Evaluation procedure of the health risk to people exposed to asbestos in the environment assumes certain simplifications and ambiguities, due to which the obtained results cannot be regarded as definite and absolute. The procedure presented is based on the conservative approach to risk assessment, which tends rather to overestimate than underestimate the risk. The main factors contributing to assessment uncertainty are as follows:
  • The exposure parameters used in these risk calculations (hours/day, days/year) were based on the assumption that the residents stay all the time at the area where they live. It is also obvious that a substantial period of time they remain in their homes where indoor concentrations are certainly different from the outside ones.

  • It is obvious that the concentrations of the asbestos fibers in the air will not remain at a constant level over the whole lifetime of the individuals belonging to a given population. They fluctuate over a day and are highest during the rush hours. There are also uncertainties regarding the concentrations employed to determine the chronic exposure concentrations. Even though the samples were collected in similar weather conditions, the results must be interpreted with caution, because the sampling conditions were certainly not fully uniform at all sampling sites. The concentrations may vary depending on many unforeseen parameters, which can lead to some uncertainty in the derived ELCRs.

  • The minimum and maximum fibers’ concentrations for all sites were used in the calculations, so the real risks should lie between the extreme values presented in the graphs.

  • No distinction between different types of asbestos fibers (chrysotile, crocidolite) present in the air was made during the measurements which involves additional uncertainty associated with differences in the health effects caused by these kinds of asbestos. Also, PCM measurement method could be associated with some uncertainty as it detects all kind of airborne fibers in the environment.

  • There is lack of data related to confounding factors such as smoking habits of the residents which could synergically increase the ELCRs calculated.

Conclusions

Although the concentrations of the asbestos fibers in air do not exceed, except for three spots, the threshold value of 1000 fibers per one m3 generally agreed as an unofficial standard for the municipal air, the concentrations of the fibers in the centers of many towns concerned are quite high. Chronic exposure concentrations were calculated for adults and children for residents’ and occupational scenarios based on the minimum and maximum asbestos fiber concentrations in the examined sites.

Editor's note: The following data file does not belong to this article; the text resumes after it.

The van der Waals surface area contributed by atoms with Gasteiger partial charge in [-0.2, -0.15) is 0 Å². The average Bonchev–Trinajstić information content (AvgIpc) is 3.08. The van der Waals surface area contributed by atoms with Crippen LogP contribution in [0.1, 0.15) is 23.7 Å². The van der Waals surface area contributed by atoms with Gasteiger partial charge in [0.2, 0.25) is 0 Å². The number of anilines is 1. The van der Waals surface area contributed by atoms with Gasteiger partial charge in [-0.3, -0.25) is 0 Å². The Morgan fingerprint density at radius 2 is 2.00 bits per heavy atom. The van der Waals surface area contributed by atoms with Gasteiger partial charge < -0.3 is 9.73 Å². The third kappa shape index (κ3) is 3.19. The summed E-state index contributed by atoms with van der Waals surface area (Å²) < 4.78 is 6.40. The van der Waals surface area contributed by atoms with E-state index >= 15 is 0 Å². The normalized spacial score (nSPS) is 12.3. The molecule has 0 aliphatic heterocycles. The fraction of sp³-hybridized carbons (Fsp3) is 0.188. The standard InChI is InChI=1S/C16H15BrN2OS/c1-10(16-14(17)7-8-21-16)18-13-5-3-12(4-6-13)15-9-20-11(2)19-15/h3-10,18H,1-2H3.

It was proved that the calculated excess risks of cancer for all age groups exceed 10−6. Asbestos cancer risks for adult residents were all less than 1E-04 (100 in a million) even for maximum air concentrations, which could be still tolerable. For children 0–2 years old age group the risks slightly exceeded 1E-06.

The ELCR0–30 representing the lifetime mortality risk for lung cancer among adult residents is less than 1E-04, except for Ruda Sl. and Chorzów, where the maximum risks are 1.66E-04 and 1.30E-04, respectively. In fact, the real values should be lower because the maximum short time fibers’ concentrations in the air were applied to the calculations, not the real ones, which remain unknown.

The maximum occupational cancer risks calculated for all the sites are between 4.32E-06 and 4.12E-05 while the minimum ones between 3.18E-06 to 2.73E-5. According to the applied standards, these values are classified rather to moderate levels.

For all exposure scenarios assuming the maximum asbestos fibers’ concentration, the estimated excess lifetime cancer risks were within or they insignificantly exceeded the risk range recommended by EPA. The results obtained require further sampling to confirm or exclude the risk levels approaching 1E-04.

The conclusions of the cancer risk assessment must be interpreted with caution. It is important to point out that there is no evidence of a safe threshold for the carcinogenic effects of asbestos, and an increased cancer risk has been observed in populations exposed to very low concentrations of asbestos fibers. Taking that into consideration, it is recommended to reduce exposure as much as possible.

Notes

Acknowledgments

The work was carried out at the Wroclaw University of Technology in the frame of a scientific project funded by the Polish Ministry of Science and Higher Education within statutory activity under contract No. S40647.

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Authors and Affiliations

  1. 1.Wroclaw University of TechnologyWroclawPoland
  2. 2.University of DefenceBrnoCzech Republic